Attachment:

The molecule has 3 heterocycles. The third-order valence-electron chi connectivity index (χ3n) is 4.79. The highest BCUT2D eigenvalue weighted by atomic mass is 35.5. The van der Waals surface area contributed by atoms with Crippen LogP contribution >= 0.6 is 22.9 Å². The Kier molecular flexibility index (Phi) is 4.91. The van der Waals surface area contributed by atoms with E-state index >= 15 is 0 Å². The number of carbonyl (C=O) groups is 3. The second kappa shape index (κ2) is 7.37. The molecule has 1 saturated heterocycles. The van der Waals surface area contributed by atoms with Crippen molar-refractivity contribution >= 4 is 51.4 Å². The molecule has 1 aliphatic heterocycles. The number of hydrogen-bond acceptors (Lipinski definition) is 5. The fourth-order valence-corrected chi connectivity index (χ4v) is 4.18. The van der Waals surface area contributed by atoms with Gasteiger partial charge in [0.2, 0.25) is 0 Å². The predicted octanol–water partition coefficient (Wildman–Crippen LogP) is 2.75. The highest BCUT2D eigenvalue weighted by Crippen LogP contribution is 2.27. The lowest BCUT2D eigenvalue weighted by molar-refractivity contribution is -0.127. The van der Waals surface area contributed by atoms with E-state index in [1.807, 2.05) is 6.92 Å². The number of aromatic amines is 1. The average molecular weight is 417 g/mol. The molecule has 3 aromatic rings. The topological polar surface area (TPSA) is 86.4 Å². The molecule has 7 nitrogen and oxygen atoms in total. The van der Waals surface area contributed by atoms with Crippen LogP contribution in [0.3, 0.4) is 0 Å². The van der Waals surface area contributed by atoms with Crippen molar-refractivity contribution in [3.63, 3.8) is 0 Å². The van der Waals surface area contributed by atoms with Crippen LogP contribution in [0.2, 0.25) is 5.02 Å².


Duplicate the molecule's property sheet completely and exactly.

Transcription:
The molecule has 3 heterocycles. The third-order valence-electron chi connectivity index (χ3n) is 4.79. The highest BCUT2D eigenvalue weighted by atomic mass is 35.5. The van der Waals surface area contributed by atoms with Crippen LogP contribution >= 0.6 is 22.9 Å². The Kier molecular flexibility index (Phi) is 4.91. The van der Waals surface area contributed by atoms with E-state index >= 15 is 0 Å². The number of carbonyl (C=O) groups is 3. The second kappa shape index (κ2) is 7.37. The molecule has 1 saturated heterocycles. The van der Waals surface area contributed by atoms with Crippen molar-refractivity contribution >= 4 is 51.4 Å². The molecule has 1 aliphatic heterocycles. The number of hydrogen-bond acceptors (Lipinski definition) is 5. The fourth-order valence-corrected chi connectivity index (χ4v) is 4.18. The van der Waals surface area contributed by atoms with Gasteiger partial charge in [0.2, 0.25) is 0 Å². The predicted octanol–water partition coefficient (Wildman–Crippen LogP) is 2.75. The highest BCUT2D eigenvalue weighted by Crippen LogP contribution is 2.27. The lowest BCUT2D eigenvalue weighted by molar-refractivity contribution is -0.127. The van der Waals surface area contributed by atoms with E-state index in [1.807, 2.05) is 6.92 Å². The number of aromatic amines is 1. The average molecular weight is 417 g/mol. The molecule has 3 aromatic rings. The topological polar surface area (TPSA) is 86.4 Å². The molecule has 7 nitrogen and oxygen atoms in total. The van der Waals surface area contributed by atoms with Crippen LogP contribution in [0.3, 0.4) is 0 Å². The van der Waals surface area contributed by atoms with Crippen molar-refractivity contribution in [3.63, 3.8) is 0 Å². The van der Waals surface area contributed by atoms with Crippen LogP contribution in [0.2, 0.25) is 5.02 Å².